Savoring Sounds of Moss Hollow
By this evening, camp songs should be bouncing off the walls of Alimorris Mack's Anacostia apartment. Four members of the extended Mack family return today from a week at Camp Moss Hollow, and if it's anything like last year, they will be singing at the top of their lungs.
"They come home and sing those songs all the time," Mack said recently. In fact, over several summers she has absorbed most of the lyrics herself.
Her daughter Chastity, 9, leapt up from her seat in the apartment living room to demonstrate.
"Watermelon! Chicken! Grits and peas! Moss Hollow's got a lotta mouths to feed!" she belted.
Her cousins nodded and joined in.
Last week, the day before the Mack contingent boarded a school bus for the 60-mile trek to Moss Hollow, they were gleeful at the prospect. Mack's nephew, Hassan, 10, was already packed.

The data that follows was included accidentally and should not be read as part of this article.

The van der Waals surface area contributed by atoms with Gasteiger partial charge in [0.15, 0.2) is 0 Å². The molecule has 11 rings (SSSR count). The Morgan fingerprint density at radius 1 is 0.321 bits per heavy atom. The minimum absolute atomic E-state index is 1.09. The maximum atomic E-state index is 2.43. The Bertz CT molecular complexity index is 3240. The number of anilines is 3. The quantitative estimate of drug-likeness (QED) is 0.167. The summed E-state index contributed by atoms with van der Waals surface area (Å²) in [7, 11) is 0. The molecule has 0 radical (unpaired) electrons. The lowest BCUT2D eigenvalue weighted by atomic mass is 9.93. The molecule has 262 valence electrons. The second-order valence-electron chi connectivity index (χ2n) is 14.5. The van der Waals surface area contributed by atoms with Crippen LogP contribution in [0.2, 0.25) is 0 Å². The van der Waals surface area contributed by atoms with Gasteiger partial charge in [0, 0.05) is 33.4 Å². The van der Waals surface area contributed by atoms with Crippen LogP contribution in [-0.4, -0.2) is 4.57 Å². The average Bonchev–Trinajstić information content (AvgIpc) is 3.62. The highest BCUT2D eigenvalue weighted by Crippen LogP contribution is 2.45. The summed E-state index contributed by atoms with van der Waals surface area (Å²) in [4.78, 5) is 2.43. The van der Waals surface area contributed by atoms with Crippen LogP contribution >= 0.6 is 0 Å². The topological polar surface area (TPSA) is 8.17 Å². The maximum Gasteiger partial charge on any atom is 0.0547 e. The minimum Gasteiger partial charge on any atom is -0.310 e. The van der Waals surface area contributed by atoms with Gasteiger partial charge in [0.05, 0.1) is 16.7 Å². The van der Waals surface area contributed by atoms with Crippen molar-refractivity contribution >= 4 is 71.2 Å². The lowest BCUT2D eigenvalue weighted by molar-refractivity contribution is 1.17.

Soon they would be free of the city, sleeping in cabins with only tree frogs to listen to at night. They would be swimming, fishing and canoeing in a small pond and hiking up trails that wind through the camp's 400 acres. Camp Moss Hollow -- run by a century-old charity, Family and Child Services of Washington -- exists for youngsters who need a summer break from city life.
Mack, a single mom who works at a bakery making pies, gets scholarship help for her children to attend. But one niece and her 14-year-old brother, whose mom, Mack said, is "dealing with some life issues," attend Moss Hollow through donations from readers like you.
With the trip to camp coming fast, the children were so eager to talk about Moss Hollow that they took to raising their hands to make sure a visitor got everything.
Mack's niece, Ebony, 9, wanted to talk about last year's treasure hunt.
"We had to find a daddy longlegs, a frog, a crayfish, a snake skin!" she said as Chastity dashed into the bedroom to retrieve a gold-painted rock their team had won for the hunt.
And then certain themes began to emerge in the conversation, such as snakes. There are snakes at Camp Moss Hollow -- harmless black snakes -- but they make an impression.